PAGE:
Cups are bubbling Summer drinks from long ago: mixed, iced, sweetened, always with fresh fruits, always made in quantity, always presented in ceramic or glass jugs or bowls decorated with garlands of herbs. Never with bitters or Vermouth. And though spirits and liqueurs are often part of the recipe, Cups are wine-based, cider-based, beer-based. Never, like Punch, spirits-based.09
Not a little of Cups lore passed into the development of ‘Fancy Drinks’ – and thence to cocktails. The ice? Maybe. The garnishing? Maybe. The direction towards gregarious fun as opposed to stimulus and recuperation? Abso-blooming-lutely. Cups were always party drinks. You helped yourself to them, oftentimes straight from the bowl. They bubbled. They were pretty to look at. And if you can imagine them served in a candle-lit room, the big blocks of natural ice they were made with would have sparkled. Cups did for high Summer what flaming puds did for Christmas. Sangria is a modern descendant of the Cup.
American recipes tend to make Cups in jugs, and in the 20th century that was how Harry Craddock enshrined them in the Savoy Cocktail Book (1930). His recipes specify four lumps of ice per serving. But George Saintsbury in his Notes on a Cellar Book (1920) has them in the original English form. He specifies a lump of ice ‘as large as a baby’s head’. He also described the three-handled ‘toby ware’ vessel in which the ‘floating iceberg rejoices the sight.’ Not least he opined that, while the general advice is Never Put Ice Into Wine if the Cup recipe wasn’t ‘very stingily proportioned’ it would do no harm.
Bubbles long ago
Cups were born 150 years before artificial refrigeration when the only source of ice was Nature. And in England, by the time Cups appeared in the late 1700s, most of this was enclosed within private estates. It was different in America where the centres of population, such as they were then, were surrounded by unlimited Wilderness. Ice was something they could get aplenty. From nobody’s private land.
But the real key to Cups is that they bubbled. And this is where one of the three mysteries about them comes in. ‘Cups’ the name – it has nothing to do with how they were served – first appeared in print in 1773. Their appearance was at least serendipitous with Joseph Priestley’s invention of carbonated water in 1767 and its mass production in 1781. New-fangled soda water was a by-product of the brewing industry. You couldn’t make it at home, not even if that home was Stately with its own still room – short for distillery. It was pure and healthful (no bacteria, no lead) and rapidly became immensely fashionable. Cups recipes made with sparkling water may, therefore, be the oldest Cups recipes. Alternatively, such recipes may just have been opportune novelty versions of older ones. Effervescing brews of all sorts had been made in country house kitchens for generations. It matters not: we have Saintsbury’s word for it again that sparkling wine Cups are better…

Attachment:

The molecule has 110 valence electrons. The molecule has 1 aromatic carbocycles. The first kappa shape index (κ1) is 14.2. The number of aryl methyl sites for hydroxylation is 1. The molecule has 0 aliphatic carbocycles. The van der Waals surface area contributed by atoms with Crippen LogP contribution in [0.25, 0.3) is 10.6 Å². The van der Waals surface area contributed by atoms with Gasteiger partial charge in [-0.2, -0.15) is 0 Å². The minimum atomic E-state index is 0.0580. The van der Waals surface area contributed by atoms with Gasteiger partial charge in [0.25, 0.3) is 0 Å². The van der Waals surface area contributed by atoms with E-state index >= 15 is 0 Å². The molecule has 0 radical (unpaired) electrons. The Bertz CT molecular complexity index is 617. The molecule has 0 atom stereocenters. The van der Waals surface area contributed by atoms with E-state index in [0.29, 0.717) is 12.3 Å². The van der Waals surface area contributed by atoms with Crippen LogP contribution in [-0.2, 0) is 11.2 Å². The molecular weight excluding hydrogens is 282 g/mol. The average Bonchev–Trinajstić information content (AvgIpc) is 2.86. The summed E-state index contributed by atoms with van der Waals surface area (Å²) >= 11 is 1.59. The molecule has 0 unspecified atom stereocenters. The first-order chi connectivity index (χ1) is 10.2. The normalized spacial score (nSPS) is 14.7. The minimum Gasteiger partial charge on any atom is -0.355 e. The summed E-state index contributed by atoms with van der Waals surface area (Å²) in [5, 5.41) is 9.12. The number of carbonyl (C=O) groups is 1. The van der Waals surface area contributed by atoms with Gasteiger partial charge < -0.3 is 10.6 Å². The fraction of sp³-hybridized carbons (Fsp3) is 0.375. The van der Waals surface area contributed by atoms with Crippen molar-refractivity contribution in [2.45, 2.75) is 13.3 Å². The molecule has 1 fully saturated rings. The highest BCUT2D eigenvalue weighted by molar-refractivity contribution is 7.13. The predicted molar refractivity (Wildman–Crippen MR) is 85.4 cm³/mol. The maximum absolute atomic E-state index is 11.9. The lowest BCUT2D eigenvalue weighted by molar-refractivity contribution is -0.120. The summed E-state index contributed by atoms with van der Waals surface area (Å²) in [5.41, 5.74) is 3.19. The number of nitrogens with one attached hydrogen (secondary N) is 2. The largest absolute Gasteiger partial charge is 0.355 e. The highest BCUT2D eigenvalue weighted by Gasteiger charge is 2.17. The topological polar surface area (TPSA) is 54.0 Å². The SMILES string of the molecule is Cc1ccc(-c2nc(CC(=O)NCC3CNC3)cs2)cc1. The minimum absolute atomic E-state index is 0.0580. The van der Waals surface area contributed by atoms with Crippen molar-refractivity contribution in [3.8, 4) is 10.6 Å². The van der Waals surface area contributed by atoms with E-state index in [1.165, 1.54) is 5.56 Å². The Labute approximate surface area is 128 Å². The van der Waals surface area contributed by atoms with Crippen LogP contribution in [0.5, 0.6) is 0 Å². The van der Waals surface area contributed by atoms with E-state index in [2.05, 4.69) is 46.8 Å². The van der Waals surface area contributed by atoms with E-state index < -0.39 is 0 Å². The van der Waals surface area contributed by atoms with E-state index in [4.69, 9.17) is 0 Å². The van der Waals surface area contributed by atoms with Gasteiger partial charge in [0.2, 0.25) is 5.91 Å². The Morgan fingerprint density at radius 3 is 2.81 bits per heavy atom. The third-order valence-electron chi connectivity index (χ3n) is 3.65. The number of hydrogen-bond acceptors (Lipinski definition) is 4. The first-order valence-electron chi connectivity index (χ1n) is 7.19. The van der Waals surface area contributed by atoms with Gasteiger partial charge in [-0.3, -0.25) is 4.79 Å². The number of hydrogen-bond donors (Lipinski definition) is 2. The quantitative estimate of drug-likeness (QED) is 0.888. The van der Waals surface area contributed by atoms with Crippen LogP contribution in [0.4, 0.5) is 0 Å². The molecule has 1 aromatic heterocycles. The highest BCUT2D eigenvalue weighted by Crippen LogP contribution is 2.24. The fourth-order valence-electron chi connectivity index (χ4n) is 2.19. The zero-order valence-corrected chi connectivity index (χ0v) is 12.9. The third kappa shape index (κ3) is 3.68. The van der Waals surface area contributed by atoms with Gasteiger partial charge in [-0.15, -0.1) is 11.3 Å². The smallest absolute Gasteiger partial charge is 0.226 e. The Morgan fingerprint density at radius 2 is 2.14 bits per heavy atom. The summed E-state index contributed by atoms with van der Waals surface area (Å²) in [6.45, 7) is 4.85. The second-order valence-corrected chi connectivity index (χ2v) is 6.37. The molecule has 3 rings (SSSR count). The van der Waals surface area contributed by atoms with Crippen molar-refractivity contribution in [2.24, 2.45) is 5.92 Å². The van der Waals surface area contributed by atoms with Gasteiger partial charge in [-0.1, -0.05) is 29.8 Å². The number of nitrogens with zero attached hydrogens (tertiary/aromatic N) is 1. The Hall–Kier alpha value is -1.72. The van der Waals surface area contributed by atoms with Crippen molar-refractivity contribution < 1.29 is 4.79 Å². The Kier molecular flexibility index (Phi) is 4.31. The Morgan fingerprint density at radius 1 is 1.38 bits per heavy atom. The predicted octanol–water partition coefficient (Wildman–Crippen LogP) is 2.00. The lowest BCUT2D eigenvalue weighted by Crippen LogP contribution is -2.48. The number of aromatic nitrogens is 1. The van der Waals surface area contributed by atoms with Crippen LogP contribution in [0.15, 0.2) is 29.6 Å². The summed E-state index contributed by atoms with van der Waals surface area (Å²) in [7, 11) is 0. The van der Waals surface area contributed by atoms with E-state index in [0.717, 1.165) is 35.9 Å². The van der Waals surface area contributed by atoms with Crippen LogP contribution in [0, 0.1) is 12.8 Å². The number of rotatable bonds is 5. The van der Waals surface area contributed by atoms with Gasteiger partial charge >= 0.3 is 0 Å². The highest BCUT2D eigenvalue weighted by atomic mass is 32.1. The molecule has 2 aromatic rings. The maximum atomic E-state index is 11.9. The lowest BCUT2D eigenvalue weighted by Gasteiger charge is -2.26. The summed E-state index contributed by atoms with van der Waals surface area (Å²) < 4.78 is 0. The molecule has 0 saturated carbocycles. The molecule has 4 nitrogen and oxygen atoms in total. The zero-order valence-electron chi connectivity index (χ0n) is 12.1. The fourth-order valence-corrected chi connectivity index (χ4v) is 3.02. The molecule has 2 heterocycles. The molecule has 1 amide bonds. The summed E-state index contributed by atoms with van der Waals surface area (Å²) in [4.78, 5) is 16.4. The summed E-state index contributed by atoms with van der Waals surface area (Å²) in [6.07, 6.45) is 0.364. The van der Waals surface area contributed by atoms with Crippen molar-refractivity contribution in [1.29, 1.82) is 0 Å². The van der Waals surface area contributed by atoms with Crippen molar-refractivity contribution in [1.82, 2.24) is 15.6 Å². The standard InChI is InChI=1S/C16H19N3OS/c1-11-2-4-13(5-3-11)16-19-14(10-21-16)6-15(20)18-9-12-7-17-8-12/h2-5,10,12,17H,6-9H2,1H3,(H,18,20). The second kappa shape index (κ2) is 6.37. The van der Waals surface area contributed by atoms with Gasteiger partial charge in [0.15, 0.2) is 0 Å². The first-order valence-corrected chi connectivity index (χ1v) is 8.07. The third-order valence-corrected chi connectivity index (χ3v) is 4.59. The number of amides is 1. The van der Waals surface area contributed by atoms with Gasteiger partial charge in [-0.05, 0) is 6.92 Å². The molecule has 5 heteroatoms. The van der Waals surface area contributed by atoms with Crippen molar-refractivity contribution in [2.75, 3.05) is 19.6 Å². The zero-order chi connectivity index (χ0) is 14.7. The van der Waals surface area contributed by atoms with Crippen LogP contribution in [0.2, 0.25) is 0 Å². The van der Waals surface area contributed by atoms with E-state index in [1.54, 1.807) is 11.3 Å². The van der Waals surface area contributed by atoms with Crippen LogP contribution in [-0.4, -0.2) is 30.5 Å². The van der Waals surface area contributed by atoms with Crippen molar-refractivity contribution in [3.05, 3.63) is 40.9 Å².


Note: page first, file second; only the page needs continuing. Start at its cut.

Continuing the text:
Mystery No2 is that this bubbly is always assumed to be Champagne because that’s what the old books always say. But Saintsbury (unlike ‘Prof’ Gerry Thomas a real academic) had his doubts about that. He thought any ‘Champagne’ involved was the still wine of Sillery. At any rate for his own much-copied Cup recipe he specified sparkling Mosel.
The third mystery is less tractable. If you mix still wine with anything sparkling it will kill the bubbles. The only way to mitigate the problem is always to add the bubbly to the still ingredients, not vice versa. And at the last moment. Like making a G&T…
Finally, Cups bowls and jugs are always described as ‘dressed’ with herb leaves. Sometimes it’s mint, sometimes sorrel, but mostly it’s borage. Not easy to get, borage… It has a beautiful blue flower and it tastes like cucumber, which happens also to feature in many Cups recipes.
GEORGE SAINTSBURY’S CUP
1 Bottle iced light red wine
1 Bottle iced demi-sec bubbly
Thick slices of pineapple in the bowl
Pyramid of ice cubes in bowl or four per glass
Garnish: Borage leaves/ long thick slivers of cucumber
ROBERT VERMEIRE’S CUP
20 ml Brandy
40 ml Apricot brandy
20 ml Curacao
Demi sec bubbly to fill
Take a previously well-chilled flute glass,
add a sprig of bruised mint, then enough ice to
quarter fill glass. Shake still ingredients with ice,
strain into glass, fill slowly with bubbly. Don’t
Garnish: long sliver of pineapple stuck with cherry
and a twist of orange zest
1 Litre iced light white wine
1 Bottle iced bubbly
Syrup (iced) to taste
4 Ripe peaches peeled, pitted, sliced
In a large bowl place a pyramid of the largest ice cubs. Surround with the sliced peaches and pour the still wine and syrup over. Return to fridge. Just before serving add bubbly.